Proteinaholic: How Our Obsession with Meat Is Killing Us and What We Can Do About It Dr. Garth Davis says too much protein is actually making us sick, fat, and tired. If you are getting adequate calories in your diet, there is no such thing as protein deficiency. The healthiest countries in the world eat far less protein than we do and yet we have an entire nation on a protein binge getting sicker by the day. Combining cutting-edge research, with his hands-on patient experience and his years dedicated to analyzing studies of the world’s longest-lived populations; this explosive, groundbreaking book reveals the truth about the dangers of protein and shares a proven approach to weight loss, health, and longevity.

The Starch Solution: Eat the Foods You Love, Regain Your Health, and Lose the Weight for Good! by John McDougall, M.D. and Mary McDougall is a bestselling author’s groundbreaking eating plan that challenges the notion that starch is unhealthy. From Atkins to Dukan, the fear-mongering about carbs over the past few decades has reached a fever pitch; the mere mention of a starch-heavy food is enough to trigger a cavalcade of shame and longing. In The Starch Solution, bestselling diet doctor and board-certified internist John A. McDougall, MD, and his kitchen-savvy wife, Mary, turn the notion that starch is bad for you on its head. The Starch Solution is based on a simple swap: fueling your body primarily with carbohydrates rather than proteins and fats. This will help you lose weight and prevent a variety of ills. Fad diets come and go, but Dr. McDougall has been a proponent of the plant-based diet for decades, and his medical credibility is unassailable. He is one of the mainstay experts cited in the bestselling and now seminal China Study—called the “Grand Prix of epidemiology” by the New York Times. But what The China Study lacks is a plan. Dr. McDougall grounds The Starch Solution in rigorous scientific fact and research, giving readers easy tools to implement these changes into their lifestyle with a 7-Day Quick Start Plan and 100 delicious recipes. This book includes testimonials from among the hundreds Dr. McDougall has received, including people who have lost more than 125 pounds in mere months as well as patients who have conquered life-threatening illnesses such as diabetes and cardiac ailments.

Edible Wild Plants: A North American Field Guide to Over 200 Natural Foods by Thomas Elias & Peter Dykeman. Already a huge success in previous editions, this must-have field guide now features a fresh new cover, as well as nearly 400 color photos and detailed information on more than 200 species of edible plants all across North America. With all the plants conveniently organized by season, enthusiasts will find it very simple to locate and identify their desired ingredients. Each entry includes images, plus facts on the plant’s habitat, physical properties, harvesting, preparation, and poisonous look-alikes. The introduction contains tempting recipes and there’s a quick-reference seasonal key for each plant.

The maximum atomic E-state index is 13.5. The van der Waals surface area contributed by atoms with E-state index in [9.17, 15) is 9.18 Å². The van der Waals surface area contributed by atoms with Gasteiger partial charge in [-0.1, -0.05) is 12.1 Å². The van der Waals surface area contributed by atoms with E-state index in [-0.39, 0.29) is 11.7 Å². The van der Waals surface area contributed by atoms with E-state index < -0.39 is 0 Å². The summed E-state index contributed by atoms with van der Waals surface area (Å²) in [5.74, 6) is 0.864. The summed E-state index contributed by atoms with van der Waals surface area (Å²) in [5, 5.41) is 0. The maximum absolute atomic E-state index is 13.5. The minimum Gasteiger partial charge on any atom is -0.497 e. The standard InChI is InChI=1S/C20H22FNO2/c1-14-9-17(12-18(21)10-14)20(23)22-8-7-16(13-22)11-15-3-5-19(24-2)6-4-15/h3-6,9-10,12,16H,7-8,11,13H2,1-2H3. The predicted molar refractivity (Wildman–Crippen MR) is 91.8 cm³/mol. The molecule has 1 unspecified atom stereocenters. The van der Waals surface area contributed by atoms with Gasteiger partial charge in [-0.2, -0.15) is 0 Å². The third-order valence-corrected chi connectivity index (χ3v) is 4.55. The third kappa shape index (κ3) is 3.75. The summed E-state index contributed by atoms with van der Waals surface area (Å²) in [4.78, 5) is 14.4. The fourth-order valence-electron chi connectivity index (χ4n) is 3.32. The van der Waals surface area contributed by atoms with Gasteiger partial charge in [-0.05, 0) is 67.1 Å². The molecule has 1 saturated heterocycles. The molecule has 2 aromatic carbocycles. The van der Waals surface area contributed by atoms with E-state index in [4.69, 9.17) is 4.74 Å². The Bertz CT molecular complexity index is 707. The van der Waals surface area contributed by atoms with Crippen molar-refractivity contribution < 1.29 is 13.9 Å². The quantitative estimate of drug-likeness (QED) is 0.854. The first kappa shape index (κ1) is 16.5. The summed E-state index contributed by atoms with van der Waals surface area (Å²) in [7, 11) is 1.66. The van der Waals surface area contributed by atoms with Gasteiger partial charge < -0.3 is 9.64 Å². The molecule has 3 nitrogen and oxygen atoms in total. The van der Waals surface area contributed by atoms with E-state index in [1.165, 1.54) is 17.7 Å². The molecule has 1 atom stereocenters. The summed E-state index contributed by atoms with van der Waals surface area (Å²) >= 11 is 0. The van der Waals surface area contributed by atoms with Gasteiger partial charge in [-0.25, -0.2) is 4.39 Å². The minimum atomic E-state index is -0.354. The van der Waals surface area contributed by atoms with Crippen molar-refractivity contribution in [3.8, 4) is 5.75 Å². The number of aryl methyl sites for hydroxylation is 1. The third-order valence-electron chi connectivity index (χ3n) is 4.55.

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SunfoodThe Sunfood Diet Success System by David Wolfe describes how to adopt, maintain, and stay centered on an 80, 90, or 100% raw-food diet by balancing different types of foods through David Wolfe’s innovative Sunfood Triangle. Success is inevitable with day-by-day menu plans, delicious recipes, and the best information available on detoxification, fasting, mineralization and success technology all neatly bundled into one book. Each chapter is filled with inspiring quotes, facts, and tips. Dozens of beautiful, never-before-seen full-color images have been added to this brand-new edition, including many stunning Kirlian photographs. The Sunfood Diet Success System also includes a comprehensive listing of raw-food restaurants, healing retreats, and organizations. Be prepared for nothing less than total transformation!

Superfoods: The Food and Medicine of the Future by David Wolfe. Superfoods are vibrant, nutritionally dense foods that have recently become widely available and which offer tremendous dietary and healing potential. In this lively, illustrated overview, well-known raw-foods guru David Wolfe profiles delicious and incredibly nutritious plant products such as goji berries, hempseed, cacao beans (raw chocolate), maca, spirulina, bee products, and a host of others. As powerful sources of clean protein, vitamins, minerals, enzymes, antioxidants, good fats and oils, essential fatty and amino acids, and other nutrients, they represent a uniquely promising piece of the nutritional puzzle. Each superfood is described in detail, accompanied by easy and delicious recipes. This accessible guide presents persuasive arguments, based on sound science, for the pivotal role of superfoods in promoting nutritional excellence, health and well-being, beauty enhancement, sustainable agriculture, and the transformation of diet, lifestyle, and planet.